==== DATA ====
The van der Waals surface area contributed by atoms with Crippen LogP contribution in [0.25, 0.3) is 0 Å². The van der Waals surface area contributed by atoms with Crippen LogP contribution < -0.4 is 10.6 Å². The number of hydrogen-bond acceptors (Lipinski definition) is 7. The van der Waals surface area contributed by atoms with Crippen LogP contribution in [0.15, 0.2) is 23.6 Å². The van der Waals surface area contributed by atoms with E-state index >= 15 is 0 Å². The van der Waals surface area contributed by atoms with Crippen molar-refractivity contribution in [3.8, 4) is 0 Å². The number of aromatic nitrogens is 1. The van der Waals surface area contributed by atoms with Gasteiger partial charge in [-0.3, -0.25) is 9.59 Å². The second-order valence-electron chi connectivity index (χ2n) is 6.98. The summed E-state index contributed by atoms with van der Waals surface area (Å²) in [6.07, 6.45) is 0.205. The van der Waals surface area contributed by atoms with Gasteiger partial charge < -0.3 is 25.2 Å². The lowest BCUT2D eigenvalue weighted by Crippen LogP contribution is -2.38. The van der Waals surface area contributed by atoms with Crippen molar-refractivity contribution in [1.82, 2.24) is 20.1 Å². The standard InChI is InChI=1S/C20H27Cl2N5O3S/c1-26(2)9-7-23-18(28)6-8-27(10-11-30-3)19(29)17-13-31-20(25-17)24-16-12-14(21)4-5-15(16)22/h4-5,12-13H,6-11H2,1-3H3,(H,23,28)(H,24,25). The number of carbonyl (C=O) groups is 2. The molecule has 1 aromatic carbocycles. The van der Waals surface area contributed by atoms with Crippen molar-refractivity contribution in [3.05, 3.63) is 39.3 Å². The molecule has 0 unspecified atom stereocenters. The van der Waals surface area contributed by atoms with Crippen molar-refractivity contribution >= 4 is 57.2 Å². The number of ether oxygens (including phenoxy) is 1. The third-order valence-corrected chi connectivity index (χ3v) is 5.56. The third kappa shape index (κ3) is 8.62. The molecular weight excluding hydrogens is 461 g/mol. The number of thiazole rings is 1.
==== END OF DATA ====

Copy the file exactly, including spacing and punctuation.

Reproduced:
The van der Waals surface area contributed by atoms with Crippen LogP contribution in [0.25, 0.3) is 0 Å². The van der Waals surface area contributed by atoms with Crippen LogP contribution < -0.4 is 10.6 Å². The number of hydrogen-bond acceptors (Lipinski definition) is 7. The van der Waals surface area contributed by atoms with Crippen LogP contribution in [0.15, 0.2) is 23.6 Å². The van der Waals surface area contributed by atoms with E-state index >= 15 is 0 Å². The van der Waals surface area contributed by atoms with Crippen molar-refractivity contribution in [3.8, 4) is 0 Å². The number of aromatic nitrogens is 1. The van der Waals surface area contributed by atoms with Gasteiger partial charge in [-0.3, -0.25) is 9.59 Å². The second-order valence-electron chi connectivity index (χ2n) is 6.98. The summed E-state index contributed by atoms with van der Waals surface area (Å²) in [6.07, 6.45) is 0.205. The van der Waals surface area contributed by atoms with Gasteiger partial charge < -0.3 is 25.2 Å². The lowest BCUT2D eigenvalue weighted by Crippen LogP contribution is -2.38. The van der Waals surface area contributed by atoms with Crippen molar-refractivity contribution in [1.82, 2.24) is 20.1 Å². The standard InChI is InChI=1S/C20H27Cl2N5O3S/c1-26(2)9-7-23-18(28)6-8-27(10-11-30-3)19(29)17-13-31-20(25-17)24-16-12-14(21)4-5-15(16)22/h4-5,12-13H,6-11H2,1-3H3,(H,23,28)(H,24,25). The number of carbonyl (C=O) groups is 2. The molecule has 1 aromatic carbocycles. The van der Waals surface area contributed by atoms with Crippen molar-refractivity contribution in [3.05, 3.63) is 39.3 Å². The molecule has 0 unspecified atom stereocenters. The van der Waals surface area contributed by atoms with Crippen molar-refractivity contribution >= 4 is 57.2 Å². The number of ether oxygens (including phenoxy) is 1. The third-order valence-corrected chi connectivity index (χ3v) is 5.56. The third kappa shape index (κ3) is 8.62. The molecular weight excluding hydrogens is 461 g/mol. The number of thiazole rings is 1.